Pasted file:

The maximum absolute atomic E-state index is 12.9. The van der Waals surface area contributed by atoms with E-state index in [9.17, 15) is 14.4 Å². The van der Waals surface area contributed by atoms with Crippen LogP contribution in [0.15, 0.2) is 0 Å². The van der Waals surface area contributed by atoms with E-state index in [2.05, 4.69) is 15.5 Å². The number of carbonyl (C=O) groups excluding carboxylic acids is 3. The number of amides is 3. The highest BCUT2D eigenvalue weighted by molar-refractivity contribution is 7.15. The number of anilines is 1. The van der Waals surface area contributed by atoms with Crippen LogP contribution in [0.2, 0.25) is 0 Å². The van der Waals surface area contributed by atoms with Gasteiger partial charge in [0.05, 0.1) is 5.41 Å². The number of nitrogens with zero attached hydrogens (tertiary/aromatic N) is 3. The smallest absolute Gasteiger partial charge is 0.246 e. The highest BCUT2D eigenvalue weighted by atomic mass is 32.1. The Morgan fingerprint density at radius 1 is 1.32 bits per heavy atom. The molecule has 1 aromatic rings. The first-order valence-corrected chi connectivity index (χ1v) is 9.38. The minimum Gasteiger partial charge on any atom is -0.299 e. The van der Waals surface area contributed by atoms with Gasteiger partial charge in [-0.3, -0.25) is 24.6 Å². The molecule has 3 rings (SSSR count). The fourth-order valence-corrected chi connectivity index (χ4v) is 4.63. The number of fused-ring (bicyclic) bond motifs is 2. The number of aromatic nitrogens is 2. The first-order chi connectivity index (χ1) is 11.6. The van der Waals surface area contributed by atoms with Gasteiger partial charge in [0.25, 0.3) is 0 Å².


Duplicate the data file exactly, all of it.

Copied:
The maximum absolute atomic E-state index is 12.9. The van der Waals surface area contributed by atoms with E-state index in [9.17, 15) is 14.4 Å². The van der Waals surface area contributed by atoms with Crippen LogP contribution in [0.15, 0.2) is 0 Å². The van der Waals surface area contributed by atoms with E-state index in [2.05, 4.69) is 15.5 Å². The number of carbonyl (C=O) groups excluding carboxylic acids is 3. The number of amides is 3. The highest BCUT2D eigenvalue weighted by molar-refractivity contribution is 7.15. The number of anilines is 1. The van der Waals surface area contributed by atoms with Crippen LogP contribution in [0.2, 0.25) is 0 Å². The van der Waals surface area contributed by atoms with Gasteiger partial charge in [0.05, 0.1) is 5.41 Å². The number of nitrogens with zero attached hydrogens (tertiary/aromatic N) is 3. The smallest absolute Gasteiger partial charge is 0.246 e. The highest BCUT2D eigenvalue weighted by atomic mass is 32.1. The Morgan fingerprint density at radius 1 is 1.32 bits per heavy atom. The molecule has 1 aromatic rings. The first-order valence-corrected chi connectivity index (χ1v) is 9.38. The minimum Gasteiger partial charge on any atom is -0.299 e. The van der Waals surface area contributed by atoms with Gasteiger partial charge in [-0.3, -0.25) is 24.6 Å². The molecule has 3 rings (SSSR count). The fourth-order valence-corrected chi connectivity index (χ4v) is 4.63. The number of fused-ring (bicyclic) bond motifs is 2. The number of aromatic nitrogens is 2. The first-order chi connectivity index (χ1) is 11.6. The van der Waals surface area contributed by atoms with Gasteiger partial charge in [0.25, 0.3) is 0 Å².